Fjord observatories


Observatories based on cable technology give opportunities for efficient monitoring of marine life, but also represent a new generation research infrastructure that provides new insight into regulation mechanisms of marine production, stock abundance, behavior, and migrations. A priority of the biological NOON is to have a fjord observatory established. Besides being an important research infrastructure such a laboratory will enable cost effective tests of sensors as well as training and capacity building. The Norwegian fjords represent a unique opportunity. Fjords are sheltered inshore locations where weather independent underwater operations can be undertaken year around. The large depth and the oceanic fauna, however, make these environments excellent models for ocean areas. Another area of high priority is to establish an observatory along a section from the coast affected by Norwegian Coastal Water to deep offshore areas with Atlantic Water. Such sections will cover biological oceanographic variations that are expected to reveal mechanisms for the biological production along the Norwegian coast and its changes through space and time. Unique pilot tests that have been conducted in Norwegian fjords suggest that the combination of acoustical and optical registrations will provide new insight into habitat quality and behavior and migration mechanisms in zooplankton and fish. Consequently systems that support such registration additionally to standard oceanographic measurements will have high priority.


Preliminary fjord observatories


The Universities of Oslo and Bergen apply moorings consisting of echo sounders and environmental sensors deployed at the bottom of Norwegian fjords. The systems are cabled to land for electricity and transfer of data, and acoustic data are displayed in real time on a Webpage. The continuous records are accompanied by intense sampling campaigns identifying the acoustic targets. Fjords are deep, with an oceanic fauna, and the close proximity to land means simple logistics and low operation costs. Fjord observatories can therefore be used for obtaining immediate, inexpensive, high quality data, and as experimental sites for competence building. As the use of cabled observatories increases there is a need for scientists who know the possibilities and limitations of such new infrastructure, who can phrase the right questions to take full benefit of the laboratories and who are able to handle the vast amount of data collected. We advocate the use of fjord laboratories as training sites.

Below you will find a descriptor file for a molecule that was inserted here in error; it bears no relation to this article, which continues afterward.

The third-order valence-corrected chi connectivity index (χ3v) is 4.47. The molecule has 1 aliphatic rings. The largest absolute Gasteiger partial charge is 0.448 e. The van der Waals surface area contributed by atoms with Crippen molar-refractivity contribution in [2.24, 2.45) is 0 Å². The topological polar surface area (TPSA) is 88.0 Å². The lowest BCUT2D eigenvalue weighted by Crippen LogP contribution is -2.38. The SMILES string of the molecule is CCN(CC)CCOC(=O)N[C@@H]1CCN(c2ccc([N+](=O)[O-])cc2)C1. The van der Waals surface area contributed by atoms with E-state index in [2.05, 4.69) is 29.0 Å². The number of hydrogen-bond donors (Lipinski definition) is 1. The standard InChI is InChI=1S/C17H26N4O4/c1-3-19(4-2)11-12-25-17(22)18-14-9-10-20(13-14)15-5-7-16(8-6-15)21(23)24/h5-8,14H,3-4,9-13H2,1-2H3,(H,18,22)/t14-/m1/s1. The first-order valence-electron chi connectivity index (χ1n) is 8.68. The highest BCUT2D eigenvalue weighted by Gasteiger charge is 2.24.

Stationary echo sounders provide information on abundance, vertical distribution, size and individual behaviour of both plankton and fish. They may scan the entire water column more than once per second, for - in principle - endless observation periods. Our work has been focused on fjords which each provide unique opportunities for addressing particular scientific questions. We exemplify by three case studies.


Mesopelagic fish (Masfjorden)


A 38 kHz echosounder being deployed at 400 m depth in Masfjorden, Norway. The electronic parts (transceiver) are housed in a pressure proof glass sphere next to a pressure proof transducer, mounted in a frame with gimbal couplings to ensure horizontal orientation of the transducer surface. The echosounder is connected to shore with 1200 m of cable, providing electricity and transmitting data to a PC on shore.


During a 15 months study we addressed the diel vertical migration (DVM) of the light fish Maurolicus muelleri and the northern laternfish Benthosema glaciale at a 400 m deep site in Masfjorden. We observed marked seasonal variations and previously undescribed behavioral patterns in both species. To illustrate, the behavior of lightfish comprised a) normal DVM with the entire population ascending at night, b) migrations mainly in the morning and c) limited inverse migration with part of the population ascending at day. The deeper-living lanternfish displayed both normal, and reversed DVM as well as no migration.